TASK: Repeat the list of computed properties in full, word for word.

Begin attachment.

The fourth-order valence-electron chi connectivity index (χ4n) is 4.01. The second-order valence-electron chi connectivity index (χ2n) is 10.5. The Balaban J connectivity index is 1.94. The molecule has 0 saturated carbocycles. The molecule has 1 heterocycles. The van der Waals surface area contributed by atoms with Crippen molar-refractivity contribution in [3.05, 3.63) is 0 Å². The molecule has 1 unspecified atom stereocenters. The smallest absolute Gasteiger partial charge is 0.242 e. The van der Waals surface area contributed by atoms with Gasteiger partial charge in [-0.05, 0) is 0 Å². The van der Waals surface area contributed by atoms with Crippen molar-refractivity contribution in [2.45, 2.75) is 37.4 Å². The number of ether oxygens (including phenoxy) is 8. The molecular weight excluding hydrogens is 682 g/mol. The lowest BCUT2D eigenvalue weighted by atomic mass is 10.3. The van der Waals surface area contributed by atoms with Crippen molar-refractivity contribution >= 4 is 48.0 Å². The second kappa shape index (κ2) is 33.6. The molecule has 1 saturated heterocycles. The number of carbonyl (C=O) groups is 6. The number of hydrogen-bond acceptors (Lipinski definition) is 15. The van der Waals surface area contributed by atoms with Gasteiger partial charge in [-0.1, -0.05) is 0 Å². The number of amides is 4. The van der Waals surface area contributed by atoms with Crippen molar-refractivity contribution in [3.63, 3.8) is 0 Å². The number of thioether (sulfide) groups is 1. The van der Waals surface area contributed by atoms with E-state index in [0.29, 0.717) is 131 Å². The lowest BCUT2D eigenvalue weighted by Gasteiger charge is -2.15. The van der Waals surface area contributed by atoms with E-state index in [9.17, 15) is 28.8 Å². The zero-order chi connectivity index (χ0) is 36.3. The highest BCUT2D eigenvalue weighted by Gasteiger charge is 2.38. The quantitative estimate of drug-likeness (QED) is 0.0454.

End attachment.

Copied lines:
The fourth-order valence-electron chi connectivity index (χ4n) is 4.01. The second-order valence-electron chi connectivity index (χ2n) is 10.5. The Balaban J connectivity index is 1.94. The molecule has 0 saturated carbocycles. The molecule has 1 heterocycles. The van der Waals surface area contributed by atoms with Crippen molar-refractivity contribution in [3.05, 3.63) is 0 Å². The molecule has 1 unspecified atom stereocenters. The smallest absolute Gasteiger partial charge is 0.242 e. The van der Waals surface area contributed by atoms with Gasteiger partial charge in [-0.05, 0) is 0 Å². The van der Waals surface area contributed by atoms with Crippen molar-refractivity contribution in [2.45, 2.75) is 37.4 Å². The number of ether oxygens (including phenoxy) is 8. The molecular weight excluding hydrogens is 682 g/mol. The lowest BCUT2D eigenvalue weighted by atomic mass is 10.3. The van der Waals surface area contributed by atoms with Crippen molar-refractivity contribution >= 4 is 48.0 Å². The second kappa shape index (κ2) is 33.6. The molecule has 1 saturated heterocycles. The number of carbonyl (C=O) groups is 6. The number of hydrogen-bond acceptors (Lipinski definition) is 15. The van der Waals surface area contributed by atoms with Gasteiger partial charge in [-0.1, -0.05) is 0 Å². The number of amides is 4. The van der Waals surface area contributed by atoms with Crippen molar-refractivity contribution in [3.63, 3.8) is 0 Å². The number of thioether (sulfide) groups is 1. The van der Waals surface area contributed by atoms with E-state index in [0.29, 0.717) is 131 Å². The lowest BCUT2D eigenvalue weighted by Gasteiger charge is -2.15. The van der Waals surface area contributed by atoms with E-state index in [9.17, 15) is 28.8 Å². The zero-order chi connectivity index (χ0) is 36.3. The highest BCUT2D eigenvalue weighted by Gasteiger charge is 2.38. The quantitative estimate of drug-likeness (QED) is 0.0454.